So what?

Well 0xFFFFF is hexadecimal for 65,535 bytes.

When the server receives this jumbo heartbeat packet is indiscriminately copies the heartbeat request to memory but also any other bits of memory sitting next to it get dumped in the response.

In other words, any sensitive information sitting in the difference between the payload length value and the actual payload itself is returned to the attacker as a 64KB memory chunk in the next heartbeat.

That’s why this is called the HeartBleeder attack because the bug makes the server bleed it’s sensitive guts to malicious hackers.

Ramifications

Jamie Blasco, Director at research firm AlienVault Labs says that this bug has “epic repercussions”.

It’s epic because changing your passwords – although a necessary next step isn’t sufficient.

Affected providers such as Yahoo, OkCupid and millions of others, need to not only patch the security flaw but also replace the compromised keys and certs.  This entails revoking those adulterated certificates and reissuing new ones.

The enormity of this breach cannot be overstated.  And the nature of this threat is such that it leaves no evidence of exploitation.  In other words, when an attacker executes the attack there’s no indication in the logs that the server was even victimized.

Certificate owners and service providers need to check with their Certificate Authorities (CA) to see how to revoke and reissue their keys.

What should I do?

Three things:

  • Change your passwords
  • Delay logging into sites that have your personal information for a few days
  • Test the site for vulnerabilities

Change passwords

This is obvious and onerous but it’s imperative.

Facebook, Tumblr, Yahoo, Google – everything needs to get a password refresh.

But don’t just change it… you also need to make sure your passwords are both strong and unique.  And don’t share the same password across multiple sites.

That’s why I use LastPass for this kind of thing because it’s a secure means of storing and protecting your passwords… and it’s free.

Abstain from the web

In addition, I suggest abstaining from any sites that hold personal information.  We need to wait a few days for the major sites to revoke and reissue their vitiated certificates before we login again.

There’s no point in changing your password and then logging into a comprised server only to have it stolen again.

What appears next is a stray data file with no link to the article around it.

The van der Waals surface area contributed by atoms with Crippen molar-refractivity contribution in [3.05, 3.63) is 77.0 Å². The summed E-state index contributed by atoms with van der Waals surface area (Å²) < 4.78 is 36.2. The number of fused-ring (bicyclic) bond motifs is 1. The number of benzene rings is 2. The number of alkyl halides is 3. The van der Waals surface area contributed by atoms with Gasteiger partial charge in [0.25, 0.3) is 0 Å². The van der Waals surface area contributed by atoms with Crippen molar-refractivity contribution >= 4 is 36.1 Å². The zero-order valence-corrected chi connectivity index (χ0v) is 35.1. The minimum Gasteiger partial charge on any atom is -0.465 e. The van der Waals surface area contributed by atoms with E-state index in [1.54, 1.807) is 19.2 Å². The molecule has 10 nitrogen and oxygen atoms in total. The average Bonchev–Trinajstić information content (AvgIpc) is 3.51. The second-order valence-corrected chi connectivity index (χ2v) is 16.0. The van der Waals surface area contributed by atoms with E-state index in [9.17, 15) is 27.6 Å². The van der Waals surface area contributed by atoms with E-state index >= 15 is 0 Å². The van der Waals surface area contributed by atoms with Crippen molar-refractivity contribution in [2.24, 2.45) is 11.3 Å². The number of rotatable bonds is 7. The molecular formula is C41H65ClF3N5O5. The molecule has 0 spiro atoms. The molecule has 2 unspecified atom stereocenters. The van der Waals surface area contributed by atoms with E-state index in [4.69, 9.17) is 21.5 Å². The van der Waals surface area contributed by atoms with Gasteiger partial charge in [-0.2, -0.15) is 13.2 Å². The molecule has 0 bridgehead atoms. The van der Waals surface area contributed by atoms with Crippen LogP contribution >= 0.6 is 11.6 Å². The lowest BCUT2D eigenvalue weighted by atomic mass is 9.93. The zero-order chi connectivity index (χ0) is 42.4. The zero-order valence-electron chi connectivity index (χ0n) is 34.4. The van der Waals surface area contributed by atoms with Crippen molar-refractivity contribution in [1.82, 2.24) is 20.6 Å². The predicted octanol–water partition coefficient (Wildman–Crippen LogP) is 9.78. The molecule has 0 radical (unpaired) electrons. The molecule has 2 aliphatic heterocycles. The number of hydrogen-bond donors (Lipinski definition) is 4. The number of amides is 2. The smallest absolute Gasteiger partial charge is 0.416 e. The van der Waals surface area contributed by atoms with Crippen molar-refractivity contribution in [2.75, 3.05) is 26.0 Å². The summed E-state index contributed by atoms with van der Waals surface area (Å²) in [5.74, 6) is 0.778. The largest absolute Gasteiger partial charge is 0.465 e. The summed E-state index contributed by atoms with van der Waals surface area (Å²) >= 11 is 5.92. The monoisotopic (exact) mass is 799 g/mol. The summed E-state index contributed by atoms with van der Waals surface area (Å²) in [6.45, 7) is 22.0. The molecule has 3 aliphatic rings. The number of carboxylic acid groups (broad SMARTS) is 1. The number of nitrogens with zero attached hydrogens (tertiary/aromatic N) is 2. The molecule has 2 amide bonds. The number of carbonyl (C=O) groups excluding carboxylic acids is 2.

Test sites yourself

Finally, you can test websites for the Heartbleed bug by entering the URL into Filippo Valsorda’s Heartbleed tester.

The Bottom Line

The Heartbleed bug has actually been effectual for over two years, specifically according to Codenomicon, since December 2011.

<shiver>

Given the ubiquity of OpenSSL, with that kind of exposure for such a long time at least one of your accounts has a high likelihood of being compromised.

The Heartbleed bug is a sweeping problem that was either a programming mistake or a volitional act of malice.

I want to believe the former; however, I have no evidence to support my belief.  Apparently, I’m not the only one who shares this sentiment.

On his blog, the preeminent security expert Bruce Schneier muses that we’re all asking the wrong question.  He ruminates:

The real question is whether or not someone deliberately [emphasis mine] inserted this bug into OpenSSL, and has had two years of unfettered access to everything. My guess is accident, but I have no proof

This obviously veers in the realm of speculation but it’s an intriguing thought…

We know the German software developer who worked on the code containing the Heartbleed bug claims he “unfortunately missed” the bug two years ago.  But it’s odd because the developer, Robin Seggelmann, is also one of three authors who worked on that RFC 6520 specification.

There’s a lot of speculation on Hackernews about this but nothing substantive so you should but your judgment in abeyance.

But I wonder….

Who knows.

Maybe we should just scrap all our computers and go back to the stone ages when Tablets were actually tablets of stone.  That would obviate all our security problems right?

Well, we’d have to worry about people stealing our tablets then but… I digress.

Seriously – I really wish there was a happy ending to this debacle; however, the truth is it’s going to take months to clean up the collateral damage.

The Heartbleed bug is a sober reminder that we live in an interconnected world where one mistake can have devastating effects for millions of people.

Refresh your passwords, take a break from the internet if you can and see if the website you’re trying to access is vulnerable before logging in.

Oh, and please share your thoughts in the comments!